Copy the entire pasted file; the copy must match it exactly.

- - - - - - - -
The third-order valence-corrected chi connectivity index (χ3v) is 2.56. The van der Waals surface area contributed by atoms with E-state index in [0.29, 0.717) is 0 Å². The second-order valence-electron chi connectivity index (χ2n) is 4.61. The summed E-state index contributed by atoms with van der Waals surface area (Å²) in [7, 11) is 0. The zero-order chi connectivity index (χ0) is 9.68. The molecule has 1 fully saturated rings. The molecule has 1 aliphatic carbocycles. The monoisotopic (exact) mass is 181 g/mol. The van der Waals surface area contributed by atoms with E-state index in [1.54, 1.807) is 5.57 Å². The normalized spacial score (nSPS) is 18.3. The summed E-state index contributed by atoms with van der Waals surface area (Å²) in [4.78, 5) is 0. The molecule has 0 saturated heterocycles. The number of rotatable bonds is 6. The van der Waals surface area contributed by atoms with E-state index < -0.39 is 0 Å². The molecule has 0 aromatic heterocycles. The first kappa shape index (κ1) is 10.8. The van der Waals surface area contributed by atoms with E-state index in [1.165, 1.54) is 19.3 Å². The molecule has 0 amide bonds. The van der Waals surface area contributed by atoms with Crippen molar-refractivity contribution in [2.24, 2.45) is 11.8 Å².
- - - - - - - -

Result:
The third-order valence-corrected chi connectivity index (χ3v) is 2.56. The van der Waals surface area contributed by atoms with E-state index in [0.29, 0.717) is 0 Å². The second-order valence-electron chi connectivity index (χ2n) is 4.61. The summed E-state index contributed by atoms with van der Waals surface area (Å²) in [7, 11) is 0. The zero-order chi connectivity index (χ0) is 9.68. The molecule has 1 fully saturated rings. The molecule has 1 aliphatic carbocycles. The monoisotopic (exact) mass is 181 g/mol. The van der Waals surface area contributed by atoms with E-state index in [1.54, 1.807) is 5.57 Å². The normalized spacial score (nSPS) is 18.3. The summed E-state index contributed by atoms with van der Waals surface area (Å²) in [4.78, 5) is 0. The molecule has 0 saturated heterocycles. The number of rotatable bonds is 6. The van der Waals surface area contributed by atoms with E-state index < -0.39 is 0 Å². The molecule has 0 aromatic heterocycles. The first kappa shape index (κ1) is 10.8. The van der Waals surface area contributed by atoms with E-state index in [1.165, 1.54) is 19.3 Å². The molecule has 0 amide bonds. The van der Waals surface area contributed by atoms with Crippen molar-refractivity contribution in [2.24, 2.45) is 11.8 Å².